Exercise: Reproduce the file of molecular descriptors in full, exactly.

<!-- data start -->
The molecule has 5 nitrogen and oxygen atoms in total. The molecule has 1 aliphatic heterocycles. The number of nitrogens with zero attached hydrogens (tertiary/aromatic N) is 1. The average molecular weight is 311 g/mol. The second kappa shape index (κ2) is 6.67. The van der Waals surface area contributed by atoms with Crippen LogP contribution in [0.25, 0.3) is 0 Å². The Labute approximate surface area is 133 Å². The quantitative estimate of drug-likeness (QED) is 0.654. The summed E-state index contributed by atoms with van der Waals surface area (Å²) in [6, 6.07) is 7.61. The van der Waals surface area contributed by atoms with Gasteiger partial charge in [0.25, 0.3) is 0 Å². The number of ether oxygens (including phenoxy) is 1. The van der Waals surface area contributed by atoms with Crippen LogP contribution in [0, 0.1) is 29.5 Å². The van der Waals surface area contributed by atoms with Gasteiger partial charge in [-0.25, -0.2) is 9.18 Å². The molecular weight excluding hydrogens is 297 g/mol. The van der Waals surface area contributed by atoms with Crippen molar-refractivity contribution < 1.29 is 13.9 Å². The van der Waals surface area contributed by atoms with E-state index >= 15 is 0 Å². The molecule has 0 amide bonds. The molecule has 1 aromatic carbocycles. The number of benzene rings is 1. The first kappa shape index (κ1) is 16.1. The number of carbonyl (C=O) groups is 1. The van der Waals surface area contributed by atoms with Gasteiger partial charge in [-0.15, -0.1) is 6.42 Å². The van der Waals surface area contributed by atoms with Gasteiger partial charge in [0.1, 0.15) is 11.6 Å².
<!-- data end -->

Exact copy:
The molecule has 5 nitrogen and oxygen atoms in total. The molecule has 1 aliphatic heterocycles. The number of nitrogens with zero attached hydrogens (tertiary/aromatic N) is 1. The average molecular weight is 311 g/mol. The second kappa shape index (κ2) is 6.67. The van der Waals surface area contributed by atoms with Crippen LogP contribution in [0.25, 0.3) is 0 Å². The Labute approximate surface area is 133 Å². The quantitative estimate of drug-likeness (QED) is 0.654. The summed E-state index contributed by atoms with van der Waals surface area (Å²) in [6, 6.07) is 7.61. The van der Waals surface area contributed by atoms with Gasteiger partial charge in [0.25, 0.3) is 0 Å². The number of ether oxygens (including phenoxy) is 1. The van der Waals surface area contributed by atoms with Crippen LogP contribution in [0, 0.1) is 29.5 Å². The van der Waals surface area contributed by atoms with Gasteiger partial charge in [-0.25, -0.2) is 9.18 Å². The molecular weight excluding hydrogens is 297 g/mol. The van der Waals surface area contributed by atoms with Crippen molar-refractivity contribution < 1.29 is 13.9 Å². The van der Waals surface area contributed by atoms with E-state index >= 15 is 0 Å². The molecule has 0 amide bonds. The molecule has 1 aromatic carbocycles. The number of benzene rings is 1. The first kappa shape index (κ1) is 16.1. The number of carbonyl (C=O) groups is 1. The van der Waals surface area contributed by atoms with Gasteiger partial charge in [-0.15, -0.1) is 6.42 Å². The van der Waals surface area contributed by atoms with Gasteiger partial charge in [0.1, 0.15) is 11.6 Å².